Much of the money is in hand – the kind of fiscal prudence Monmouth is known for. There is never a good time to ask for a tax increase – even a modest one, such as this. But the $3 million dollars in this general obligation bond request is also prudent. With historic low interest rates, this is the best time to borrow to create a building that will last another 92 years. The public investment will complement the private development that is revitalizing downtown Monmouth and will create a point of civic pride for generations. Please do the prudent thing – Vote YES on Measure 27-133 for Monmouth City Hall.

Cecelia ‘Cec’ Koontz

Monmouth mayor

Other options exist for city hall

Our mayor and city councilors have been busy campaigning for a new city hall building, urging Monmouth Voters to vote yes on Measure 27-133. I am urging you to Vote NO.

When you read the city’s flier, they want citizens to believe city hall is a crumbling old building that’s extremely dangerous. In response to these claims, I’ve listed the following counterpoints and other options for you to consider.

1. Claim: The building will collapse during an earthquake. Many earthquakes have occurred over the past 92 years, and our historic buildings still stand. When the “big one” hits, nothing will be standing. No one will be safe — not even in a new building.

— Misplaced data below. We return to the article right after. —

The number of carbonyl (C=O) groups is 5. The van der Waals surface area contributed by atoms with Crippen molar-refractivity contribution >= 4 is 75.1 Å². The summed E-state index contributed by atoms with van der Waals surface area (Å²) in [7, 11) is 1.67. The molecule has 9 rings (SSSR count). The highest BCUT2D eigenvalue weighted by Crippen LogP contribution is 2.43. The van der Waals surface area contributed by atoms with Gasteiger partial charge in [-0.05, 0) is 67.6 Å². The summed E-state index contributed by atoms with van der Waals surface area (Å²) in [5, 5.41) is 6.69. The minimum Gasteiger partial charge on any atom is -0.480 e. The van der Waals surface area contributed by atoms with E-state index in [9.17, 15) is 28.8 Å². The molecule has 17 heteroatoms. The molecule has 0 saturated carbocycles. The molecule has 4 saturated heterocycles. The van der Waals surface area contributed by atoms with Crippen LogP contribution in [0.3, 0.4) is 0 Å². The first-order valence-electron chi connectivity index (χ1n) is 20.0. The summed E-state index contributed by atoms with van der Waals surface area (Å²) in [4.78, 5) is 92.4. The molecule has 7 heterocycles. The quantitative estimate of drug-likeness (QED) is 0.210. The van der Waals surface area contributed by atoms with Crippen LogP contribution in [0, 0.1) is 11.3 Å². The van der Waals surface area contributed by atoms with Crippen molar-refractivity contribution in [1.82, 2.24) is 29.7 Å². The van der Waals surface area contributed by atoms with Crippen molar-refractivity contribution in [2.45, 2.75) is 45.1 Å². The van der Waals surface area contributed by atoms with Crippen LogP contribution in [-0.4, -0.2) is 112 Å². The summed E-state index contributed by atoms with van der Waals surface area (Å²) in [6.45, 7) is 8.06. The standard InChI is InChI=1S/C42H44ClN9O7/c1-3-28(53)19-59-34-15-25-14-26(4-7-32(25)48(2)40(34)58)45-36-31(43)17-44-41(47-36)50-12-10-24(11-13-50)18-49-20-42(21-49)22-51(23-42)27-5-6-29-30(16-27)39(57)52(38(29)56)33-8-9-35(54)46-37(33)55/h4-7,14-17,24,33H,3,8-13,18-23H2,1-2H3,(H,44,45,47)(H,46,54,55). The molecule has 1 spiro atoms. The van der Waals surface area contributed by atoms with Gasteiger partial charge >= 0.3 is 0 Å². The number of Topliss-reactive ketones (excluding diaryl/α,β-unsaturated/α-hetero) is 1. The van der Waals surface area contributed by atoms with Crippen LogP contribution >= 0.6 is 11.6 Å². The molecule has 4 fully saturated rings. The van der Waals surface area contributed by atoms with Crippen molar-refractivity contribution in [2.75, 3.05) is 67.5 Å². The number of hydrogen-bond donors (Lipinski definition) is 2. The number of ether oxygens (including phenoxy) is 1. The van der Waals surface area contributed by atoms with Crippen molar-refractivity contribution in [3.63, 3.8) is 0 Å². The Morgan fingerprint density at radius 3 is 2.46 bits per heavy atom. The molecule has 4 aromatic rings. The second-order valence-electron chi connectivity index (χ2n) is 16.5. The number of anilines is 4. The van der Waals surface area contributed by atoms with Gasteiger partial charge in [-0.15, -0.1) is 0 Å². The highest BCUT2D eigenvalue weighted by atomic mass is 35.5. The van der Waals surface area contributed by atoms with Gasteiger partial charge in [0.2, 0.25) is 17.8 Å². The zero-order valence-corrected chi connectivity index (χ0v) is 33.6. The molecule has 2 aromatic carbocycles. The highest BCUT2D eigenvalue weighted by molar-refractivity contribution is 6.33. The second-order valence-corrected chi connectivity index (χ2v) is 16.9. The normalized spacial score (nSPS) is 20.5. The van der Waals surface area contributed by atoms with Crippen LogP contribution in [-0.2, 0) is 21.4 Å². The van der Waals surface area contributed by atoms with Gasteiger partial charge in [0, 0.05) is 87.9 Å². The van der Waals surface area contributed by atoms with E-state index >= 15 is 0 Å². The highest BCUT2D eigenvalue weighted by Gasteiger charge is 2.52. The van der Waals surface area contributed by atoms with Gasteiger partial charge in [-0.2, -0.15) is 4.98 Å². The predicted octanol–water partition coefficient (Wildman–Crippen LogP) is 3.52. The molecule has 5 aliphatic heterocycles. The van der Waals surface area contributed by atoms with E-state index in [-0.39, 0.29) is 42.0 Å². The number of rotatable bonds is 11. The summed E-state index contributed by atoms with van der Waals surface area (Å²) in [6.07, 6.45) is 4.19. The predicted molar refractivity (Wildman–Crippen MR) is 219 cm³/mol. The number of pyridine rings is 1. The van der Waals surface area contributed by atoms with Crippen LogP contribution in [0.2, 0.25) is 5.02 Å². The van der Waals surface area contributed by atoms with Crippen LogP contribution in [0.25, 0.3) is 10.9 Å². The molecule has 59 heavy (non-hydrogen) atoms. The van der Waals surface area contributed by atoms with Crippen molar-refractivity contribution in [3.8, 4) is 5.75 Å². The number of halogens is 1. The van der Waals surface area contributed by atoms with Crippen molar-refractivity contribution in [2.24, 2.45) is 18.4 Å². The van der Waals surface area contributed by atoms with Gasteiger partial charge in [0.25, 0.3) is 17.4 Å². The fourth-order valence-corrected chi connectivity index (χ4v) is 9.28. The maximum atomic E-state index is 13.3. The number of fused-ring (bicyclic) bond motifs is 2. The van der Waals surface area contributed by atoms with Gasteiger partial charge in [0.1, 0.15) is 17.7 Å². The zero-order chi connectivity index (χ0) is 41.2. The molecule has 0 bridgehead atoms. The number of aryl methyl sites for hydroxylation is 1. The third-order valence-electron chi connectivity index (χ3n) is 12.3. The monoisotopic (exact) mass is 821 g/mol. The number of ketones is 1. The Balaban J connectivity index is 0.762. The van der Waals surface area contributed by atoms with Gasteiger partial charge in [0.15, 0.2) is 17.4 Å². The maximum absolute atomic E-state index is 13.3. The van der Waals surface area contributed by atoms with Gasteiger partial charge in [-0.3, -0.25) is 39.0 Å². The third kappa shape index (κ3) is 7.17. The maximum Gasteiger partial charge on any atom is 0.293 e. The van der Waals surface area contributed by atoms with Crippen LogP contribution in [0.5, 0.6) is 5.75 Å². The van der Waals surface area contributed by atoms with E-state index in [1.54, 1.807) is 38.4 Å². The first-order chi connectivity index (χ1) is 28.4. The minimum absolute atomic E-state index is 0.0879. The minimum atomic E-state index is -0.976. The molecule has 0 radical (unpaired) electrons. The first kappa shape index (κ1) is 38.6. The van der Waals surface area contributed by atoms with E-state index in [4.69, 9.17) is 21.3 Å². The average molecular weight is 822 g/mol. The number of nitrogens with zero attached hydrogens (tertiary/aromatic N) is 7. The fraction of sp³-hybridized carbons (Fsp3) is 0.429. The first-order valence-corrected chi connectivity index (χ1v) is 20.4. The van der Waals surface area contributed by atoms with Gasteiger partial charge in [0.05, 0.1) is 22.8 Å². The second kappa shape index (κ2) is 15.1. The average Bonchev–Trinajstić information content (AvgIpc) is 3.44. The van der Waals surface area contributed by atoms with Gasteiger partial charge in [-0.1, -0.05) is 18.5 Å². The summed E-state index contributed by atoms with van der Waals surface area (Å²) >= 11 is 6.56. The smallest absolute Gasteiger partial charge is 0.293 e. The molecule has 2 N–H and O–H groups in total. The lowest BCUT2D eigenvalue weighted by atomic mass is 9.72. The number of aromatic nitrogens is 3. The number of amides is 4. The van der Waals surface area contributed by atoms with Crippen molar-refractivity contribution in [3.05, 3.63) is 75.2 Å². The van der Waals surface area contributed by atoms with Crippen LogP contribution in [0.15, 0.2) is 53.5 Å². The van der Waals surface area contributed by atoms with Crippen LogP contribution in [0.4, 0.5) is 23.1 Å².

2. Claim: The building is expensive to maintain. Office’s flood. Vital records are stored in a wet basement. No heat, etc.

Why did we replace the roof twice in only 15 years? Why would a city that demands all private construction be “built-to-code” fail to keep our city hall maintained? Why would they store vital records in harm’s way? If our leaders can’t manage what we have, they surely won’t be able to manage a building that will require 10 times the amount of regular maintenance.

3. Claim: Repairing the building will cost more than building a new building.

Not true. I’ve restored many commercial buildings over the last 15 years. City hall could be renovated for under $1 million. I built the large two-story brick building on the corner of Main Street & Monmouth for under $1 million.

4. Claim: Three sources will be used to pay for the project.

URBAN RENEWAL: Our Urban Renewal money is for helping stimulate “private” economic development. They are robbing the private sector of our urban renewal funds.

SAVINGS & RESERVES: These funds are for emergencies and unexpected costs, like infrastructure.

DEBT: Debt creates interest expense. Therefore, the real cost will be much higher than $9 Million. If the deal they strike is like Independence’s City Hall loan, citizens will be paying an interest only loan. We never pay down the loan. Not good.

5. Claim: A new city hall will make downtown attractive.

False. A new city hall at this location is a waste of precious land. We do not want an economic dead-zone. If built, this prime corner will be dark and empty during evenings and on weekends. Government use does not create the retail foot traffic our small businesses need to thrive. This site should be sold and converted to a higher-and-better use. Development that will produce the buzz of more activity, and generate more tax revenue for our community.

Do we really have no other options to consider before risking $9 million? I can think of two other options; No. 1 — Remodel and move into the city library or No. 2 — Build on police department land. These options should be explored further before approving their $9 million plan.

Citizens of Monmouth, please think carefully about the ramifications and ill-timing of Measure 27-133. We can do better.

Bodie C. Bemrose

B.C. Bemrose & Co.